At the behest of a friend, I started watching Doctor Who in November. He promised me that if the first season started out rough, I’d settle into it and really enjoy it. As indeed I did; judging from the large number of fans of the show, I probably don’t need to tell you why I love so many aspects of it. I ended up tearing through all the available episodes just in time for the Christmas special.
There’s something about watching a lot of television in very short order that allows for some fascinating processes. Because you’re seeing it in compressed form, rather than stretched out over weeks, some of the flaws become more apparent, as of course do the things that work well. It’s also much easier to follow the various bread crumbs dropped, because you can think back two weeks instead of two years to remember the significance of something. One consequence of watching Doctor Who all at once was that I developed a deep and uncontrollable loathing of Steven Moffat.
Which isn’t terribly surprising; many people don’t like him. I note that these people are primarily women, and usually women involved in feminism or social justice work, who may be trying to reconcile their underlying love of the show with the significant problems under Moffat. Men, in general, seem to be more positive about him. Strikingly, several men I talked to about the show told me that it got ‘really good’ under Moffat, implying that it was worth slogging through boggy bits in earlier seasons to get to Love in the Time of Moffat. Why on earth men of my acquaintance would think I’d be delighted with Who under Moffat is beyond me—I thought they knew better than that.
Moffat doesn’t seem to know how to deal with women, at all. Obviously, the show centres around the male character of the Doctor, which is not necessarily a bad thing, but it’s possible to balance that out with positive depictions of women, if the creators put in the effort. Sadly, the recent revival of the series already sort of set a precedent with the Doctor being accompanied by a series of attractive female companions whom he discards over time. Bad enough that Davies should set up with what happens to Donna, showing that the show’s creative team by and large doesn’t seem to think much of women. Moffat took it to a whole new level of disgustingness.
Under Moffat’s tenure, women seem to be primarily framed as vessels, which is, bluntly, rather gross. We have the whole situation with Amy Pond that unfolds over a series of episodes, where it’s made apparent that she’s being used as an incubator and that this is really her primary function. Amy’s also the character everyone needs to surround and protect because clearly she’s incapable of staying out of trouble on her own. A far cry from the independent Rose and Donna, who were much more proactive, aggressive, interesting characters because they were allowed to have personalities, since no one seemed to fear this would detract from the Doctor.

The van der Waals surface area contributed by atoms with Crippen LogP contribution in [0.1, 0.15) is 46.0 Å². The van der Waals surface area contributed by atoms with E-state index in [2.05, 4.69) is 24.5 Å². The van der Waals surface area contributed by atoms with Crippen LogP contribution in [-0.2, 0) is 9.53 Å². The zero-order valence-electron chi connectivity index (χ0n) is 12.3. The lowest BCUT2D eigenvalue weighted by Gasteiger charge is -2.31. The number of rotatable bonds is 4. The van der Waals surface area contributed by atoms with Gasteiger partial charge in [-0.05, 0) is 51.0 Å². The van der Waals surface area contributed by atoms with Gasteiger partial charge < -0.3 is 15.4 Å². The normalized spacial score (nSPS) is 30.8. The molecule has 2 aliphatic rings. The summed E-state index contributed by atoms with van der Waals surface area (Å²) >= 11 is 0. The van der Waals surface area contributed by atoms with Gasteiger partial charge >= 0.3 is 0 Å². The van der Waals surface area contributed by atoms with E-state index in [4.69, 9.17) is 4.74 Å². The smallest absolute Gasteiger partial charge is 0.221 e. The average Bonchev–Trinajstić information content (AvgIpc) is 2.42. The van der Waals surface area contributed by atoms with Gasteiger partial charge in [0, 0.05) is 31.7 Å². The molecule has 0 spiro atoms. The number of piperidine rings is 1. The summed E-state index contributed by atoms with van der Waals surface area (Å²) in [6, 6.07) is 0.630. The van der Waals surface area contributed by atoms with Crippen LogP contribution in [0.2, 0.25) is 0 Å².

Amy is instead a pale foil, along with bumbling Rory, and, of course, the vessel. Tropes leaning heavily on cis women as incubators are certainly nothing new in science fiction, but that doesn’t mean we should keep using them. What happens to Amy is profoundly dehumanising, at the same time it’s hard to feel affected by it as a viewer because she’s such a paper-thin character to begin with. Her identity, it turns out, is wrapped up around being a mother, a carrier, an object to hold something else.
This also popped up again in the Christmas special, which brought a side of gender essentialism to the trope with a storyline about how women are ‘strong.’ Not to defy stereotypes, of course, but because cis women have uteruses and can bear children, and a mother is the most strong and developed of all because she’s successfully had children. I’m reminded of people pacing around a horse auction, checking out the broodmares, looking for the ones who’ve been proven successful, to find the right one to take home. You want a nice strong one, you know, one who’s successfully foaled, because otherwise she’d be a poor investment.
Moffat’s terror of women and uncertainty about what to do with them are palpable. He shoves them as far into the stereotype box as possible, framing them as vessels, as one-dimensional mothers, as helpmeets, but not as independent individuals. Even River Song under Moffat’s tenure is diluted; instead of being an interesting and enigmatic figure, she’s a tool created by someone else and redeemed, of course, by the Doctor. It rather leads one to wonder what would happen to all these poor hapless women without the influence of a lovely man like the Doctor in their lives. Surely they would all just wither away with no purpose in life, eh?
Moffat’s tenure doesn’t impress me in the slightest, and it sours my appreciation of the show. Instead of being simply a timey-wimey adventure, it’s got to have all of this unpleasant gender essentialism and stereotypes and cissexism crammed in there, which makes it hard to focus on enjoying the show for what it is. I don’t know how much more I’ll be able to watch, as it’s growing increasingly difficult to continually overlook Moffat’s shortcomings in order to enjoy myself.
And this is why I hate you, Steven Moffat, because just as I discovered something good and fun, you totally ruined it for me. Steven Moffat, you are a ruiner, and you should sit in a corner and feel bad about what you have done.